During the conference call accompanying the results, Mr Musk said he expected the company to avoid going back to the markets for capital and to be "essentially self-funding on a go-forward basis".
The furor over Musk's tweets has led to a halt on $TSLA trading. It has lost money on an operating basis every year since it went public and it's been burning through billions of dollars as it's ironed out production issues with its Model 3 sedan. Factoring in $US8.8 billion ($11.9 billion) in debt, Musk's ganja-friendly target price to go private would value the company at around $US80 billion ($107.8 billion).
Musk said in subsequent tweets that he would remain chief executive under a go-private transaction and that any deal would benefit shareholders.
In the email, Musk said taking Tesla private would be "all about creating the environment for Tesla to operate best". The numbers from the report indicate that the PIF, which has more than $250 B in assets, has a stake of between $1.7 B and $2.9 B at Tesla's current share price.
Short sellers - investors who offer to sell shares in the stock in the future (that they may not own, which is legal) at a price lower than curent price, in hope the stock falls even more - were liable for $884 million in losses Tuesday.
There's also a question of the funding Musk claims he has "secured".
Representatives for the Saudi fund weren't immediately available for comment on the investment, which the Financial Times first reported earlier Tuesday.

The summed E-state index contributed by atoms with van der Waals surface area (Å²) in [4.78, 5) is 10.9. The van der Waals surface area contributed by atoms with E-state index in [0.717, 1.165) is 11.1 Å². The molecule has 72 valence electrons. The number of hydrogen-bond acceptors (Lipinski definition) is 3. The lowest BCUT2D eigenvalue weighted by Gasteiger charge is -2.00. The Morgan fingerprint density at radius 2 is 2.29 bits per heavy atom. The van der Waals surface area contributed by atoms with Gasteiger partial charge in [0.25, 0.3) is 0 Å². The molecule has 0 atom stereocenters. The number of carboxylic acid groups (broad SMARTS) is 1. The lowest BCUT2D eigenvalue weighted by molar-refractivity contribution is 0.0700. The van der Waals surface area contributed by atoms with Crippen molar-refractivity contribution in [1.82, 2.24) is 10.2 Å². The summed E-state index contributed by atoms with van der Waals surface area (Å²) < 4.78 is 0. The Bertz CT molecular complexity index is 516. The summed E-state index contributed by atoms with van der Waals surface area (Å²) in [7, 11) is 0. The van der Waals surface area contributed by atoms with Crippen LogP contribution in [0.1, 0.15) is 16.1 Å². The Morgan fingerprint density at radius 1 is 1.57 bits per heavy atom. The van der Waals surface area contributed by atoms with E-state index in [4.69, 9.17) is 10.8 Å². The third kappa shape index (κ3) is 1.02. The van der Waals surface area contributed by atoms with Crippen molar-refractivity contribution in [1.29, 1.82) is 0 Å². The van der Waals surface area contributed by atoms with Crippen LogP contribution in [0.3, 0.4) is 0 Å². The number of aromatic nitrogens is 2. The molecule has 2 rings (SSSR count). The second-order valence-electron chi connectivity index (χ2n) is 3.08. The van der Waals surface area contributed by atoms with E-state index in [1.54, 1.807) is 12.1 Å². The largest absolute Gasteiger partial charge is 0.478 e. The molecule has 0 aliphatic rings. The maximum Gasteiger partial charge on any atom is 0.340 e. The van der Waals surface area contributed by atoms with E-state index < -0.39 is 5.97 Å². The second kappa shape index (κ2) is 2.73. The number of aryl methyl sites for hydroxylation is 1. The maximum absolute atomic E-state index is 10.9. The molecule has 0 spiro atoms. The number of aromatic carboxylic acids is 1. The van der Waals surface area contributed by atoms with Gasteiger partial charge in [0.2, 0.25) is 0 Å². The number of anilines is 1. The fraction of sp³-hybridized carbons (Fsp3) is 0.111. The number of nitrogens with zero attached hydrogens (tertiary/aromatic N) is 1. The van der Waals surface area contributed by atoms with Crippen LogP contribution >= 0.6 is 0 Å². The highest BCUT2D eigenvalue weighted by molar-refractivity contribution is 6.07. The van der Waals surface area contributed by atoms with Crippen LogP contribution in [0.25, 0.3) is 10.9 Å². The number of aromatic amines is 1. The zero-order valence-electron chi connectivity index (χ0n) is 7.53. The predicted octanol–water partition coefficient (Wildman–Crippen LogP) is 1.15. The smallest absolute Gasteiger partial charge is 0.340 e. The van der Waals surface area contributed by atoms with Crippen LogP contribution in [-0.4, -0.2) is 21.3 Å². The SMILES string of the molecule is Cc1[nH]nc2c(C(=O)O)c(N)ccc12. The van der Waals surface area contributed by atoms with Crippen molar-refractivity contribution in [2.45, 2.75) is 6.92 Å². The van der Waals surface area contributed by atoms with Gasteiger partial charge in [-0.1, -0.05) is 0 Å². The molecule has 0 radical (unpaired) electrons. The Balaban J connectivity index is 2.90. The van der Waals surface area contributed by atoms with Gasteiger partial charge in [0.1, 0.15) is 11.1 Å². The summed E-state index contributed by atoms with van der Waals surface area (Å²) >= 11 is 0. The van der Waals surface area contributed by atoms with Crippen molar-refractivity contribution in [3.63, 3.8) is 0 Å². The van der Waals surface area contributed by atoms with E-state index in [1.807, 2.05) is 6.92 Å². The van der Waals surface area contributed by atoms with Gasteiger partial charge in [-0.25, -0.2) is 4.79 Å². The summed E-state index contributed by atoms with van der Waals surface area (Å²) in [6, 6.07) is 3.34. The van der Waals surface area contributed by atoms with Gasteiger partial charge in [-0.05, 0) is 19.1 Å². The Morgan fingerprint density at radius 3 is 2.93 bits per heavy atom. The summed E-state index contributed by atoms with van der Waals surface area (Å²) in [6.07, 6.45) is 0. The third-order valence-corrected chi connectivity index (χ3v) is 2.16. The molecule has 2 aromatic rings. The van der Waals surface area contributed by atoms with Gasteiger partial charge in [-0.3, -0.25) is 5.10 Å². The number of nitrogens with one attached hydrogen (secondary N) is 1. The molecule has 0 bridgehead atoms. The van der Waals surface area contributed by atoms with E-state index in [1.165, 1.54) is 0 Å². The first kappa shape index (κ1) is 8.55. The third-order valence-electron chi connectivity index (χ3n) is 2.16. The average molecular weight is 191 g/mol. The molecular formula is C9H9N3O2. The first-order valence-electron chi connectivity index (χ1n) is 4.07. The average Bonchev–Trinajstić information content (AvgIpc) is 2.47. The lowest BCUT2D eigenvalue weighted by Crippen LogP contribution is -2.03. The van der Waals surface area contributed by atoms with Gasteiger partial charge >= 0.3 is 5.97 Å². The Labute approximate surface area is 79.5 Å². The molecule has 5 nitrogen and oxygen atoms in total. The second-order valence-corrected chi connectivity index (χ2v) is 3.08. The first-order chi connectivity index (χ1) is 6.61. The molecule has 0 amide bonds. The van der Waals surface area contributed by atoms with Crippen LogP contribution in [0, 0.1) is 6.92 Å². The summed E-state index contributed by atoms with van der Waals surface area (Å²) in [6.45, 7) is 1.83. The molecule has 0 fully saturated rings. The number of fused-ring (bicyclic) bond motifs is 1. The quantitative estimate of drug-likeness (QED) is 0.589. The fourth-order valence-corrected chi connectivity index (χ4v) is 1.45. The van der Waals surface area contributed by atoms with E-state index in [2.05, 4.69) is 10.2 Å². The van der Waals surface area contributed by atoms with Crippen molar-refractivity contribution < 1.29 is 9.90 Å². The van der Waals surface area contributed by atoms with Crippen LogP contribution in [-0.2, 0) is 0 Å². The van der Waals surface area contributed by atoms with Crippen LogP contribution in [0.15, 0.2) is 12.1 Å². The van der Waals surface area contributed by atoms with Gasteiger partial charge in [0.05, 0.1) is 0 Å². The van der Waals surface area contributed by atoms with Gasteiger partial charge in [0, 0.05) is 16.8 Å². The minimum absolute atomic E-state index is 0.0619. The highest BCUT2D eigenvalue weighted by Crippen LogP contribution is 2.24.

Musk's surprise announcement comes as the Financial Times revealed that a fund controlled by the Saudi Arabian government holds a stake of between three and five percent in the company. The California vehicle maker has burned through US$1.8-billion in the first half of 2018 and is among the most-shorted stocks on the USA markets.
In a second tweet on Tuesday, Mr Musk said taking the company private would not lead to a single dominant shareholder.
On April Fool's Day, amid growing market concerns about Tesla's cash crunch, he had tweeted a fake news release that said Tesla would have to file for bankruptcy.
Tesla shares jumped after a tweet from Musk's verified Twitter account that mentioned taking the company private at a $420 per share price.
The plan would need shareholder approval, but Musk's tweet sent Tesla stock spiking by nearly 9%.
A buyout at US$420 per share probably won't let Musk reap any benefit from the US$2.6b stock option grant he received this year. "Funding secured", Mr Musk wrote in his first tweet, following up with "good morning" and a smiley emoji. "His mission for Tesla (to accelerate the globe's adoption of sustainable energy) is both grand and long-term, making it hard to accommodate investors quarterly expectations". He also wrote that "once Tesla enters a phase of slower, more predictable growth, it will likely make sense to return to the public markets".
But the market appeared to take him seriously with Tesla shares surging on the news.